At one pont during "Flight Patterns," a member of the cast steps forward on the stage and reassures the audience: "You're probably a little confused by what you've seen up to now . . . but it all gets tied together later."
Unfortunately, "Flight Patterns" doesn't deliver on that promise, and confusion reigns to the end.
The free-form production of the Paradise Island Express Theater Company, a group founded in Washington five years ago to produce original theatrical material, can be seen this week on the small loft stage of the Washington Project for the Arts.
"Flight Patterns," we are told, is an outgrowth of scenes written by PIE playwright Paul Lavrakas for use in an experimental workshop.
Whatever the 'outgrowth" was, the PIE production remains disconnected workshop scenes strung together on the stage by a few cross-reference lines and the belief that the scenes explore various meanings of the word "flight."
The cast of six is given a chance to display its individual acting talents through some 30 roles in 26 "scenes." Among others, they play Christopher Columbus; Icarus, members of an ordinary American family, William McKinley and his assassin, and a junkie who kills his wife in a William Tell episode in a Mexican cave stuffed with mummies.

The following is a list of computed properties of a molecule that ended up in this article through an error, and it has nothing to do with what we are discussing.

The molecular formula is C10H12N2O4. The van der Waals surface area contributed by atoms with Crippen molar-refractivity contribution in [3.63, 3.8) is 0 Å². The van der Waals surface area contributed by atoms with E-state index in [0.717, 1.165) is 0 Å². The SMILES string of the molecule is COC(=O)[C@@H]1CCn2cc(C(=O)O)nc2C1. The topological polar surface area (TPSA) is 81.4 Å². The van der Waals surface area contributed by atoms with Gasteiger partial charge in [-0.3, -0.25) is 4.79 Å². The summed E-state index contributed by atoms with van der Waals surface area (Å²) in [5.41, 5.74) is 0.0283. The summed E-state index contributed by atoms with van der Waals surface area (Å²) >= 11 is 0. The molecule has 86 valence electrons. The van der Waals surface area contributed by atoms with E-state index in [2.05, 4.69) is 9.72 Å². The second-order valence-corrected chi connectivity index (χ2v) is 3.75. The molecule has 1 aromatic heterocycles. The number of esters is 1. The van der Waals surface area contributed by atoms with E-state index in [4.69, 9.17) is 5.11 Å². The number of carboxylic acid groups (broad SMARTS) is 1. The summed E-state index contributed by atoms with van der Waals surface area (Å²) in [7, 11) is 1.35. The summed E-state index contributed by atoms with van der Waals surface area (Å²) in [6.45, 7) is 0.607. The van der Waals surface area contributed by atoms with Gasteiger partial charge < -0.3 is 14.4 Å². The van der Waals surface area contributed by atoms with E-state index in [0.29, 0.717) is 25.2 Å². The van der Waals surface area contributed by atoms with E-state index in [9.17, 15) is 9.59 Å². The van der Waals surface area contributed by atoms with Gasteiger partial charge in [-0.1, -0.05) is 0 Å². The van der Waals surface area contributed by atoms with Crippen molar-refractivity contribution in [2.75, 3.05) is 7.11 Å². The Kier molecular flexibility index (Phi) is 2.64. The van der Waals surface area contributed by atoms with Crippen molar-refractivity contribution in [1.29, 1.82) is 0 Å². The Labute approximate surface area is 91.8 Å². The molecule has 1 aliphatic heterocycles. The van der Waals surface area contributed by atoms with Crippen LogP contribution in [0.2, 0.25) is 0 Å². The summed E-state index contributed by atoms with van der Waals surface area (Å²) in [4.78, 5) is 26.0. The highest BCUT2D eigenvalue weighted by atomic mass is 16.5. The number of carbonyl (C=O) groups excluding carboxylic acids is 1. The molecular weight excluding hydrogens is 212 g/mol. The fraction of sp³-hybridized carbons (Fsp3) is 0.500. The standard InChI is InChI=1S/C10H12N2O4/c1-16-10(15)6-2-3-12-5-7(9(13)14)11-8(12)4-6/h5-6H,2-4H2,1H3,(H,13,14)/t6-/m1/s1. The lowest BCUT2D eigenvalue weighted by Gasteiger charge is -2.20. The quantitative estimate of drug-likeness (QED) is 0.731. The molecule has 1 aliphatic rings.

In the melange of roles and scenes, the cast members do have their acting moments.
Michael Henderson shows his range in deft interpretations from the all-American father to Leon Czologosz, the assassin of McKinley. Wallace Wilhoit adroitly embodies Truehart, Lavrakas' pop-western version of the beatnik drifter.
Also meeting the challenge of a number of roles are Lynn Brice Rooney, Julie Lichtblau, Carlos Cardona and Adrian Engel.
Lavrakas does have some funny lines and scenes (McKinley chiding his assassin in heaven: "They didn't name a mountain for you"), but "Flight Patterns" begins and ends in confusion, without style or substance to unify the scenes.
It would be interesting to see what the PIE company could do with a script beyond these workshop exercises.
"Flight Patterns" will be performed at 8 p.m. through Saturday at the storefront Washington Project for the Arts, 1227 G St. NW.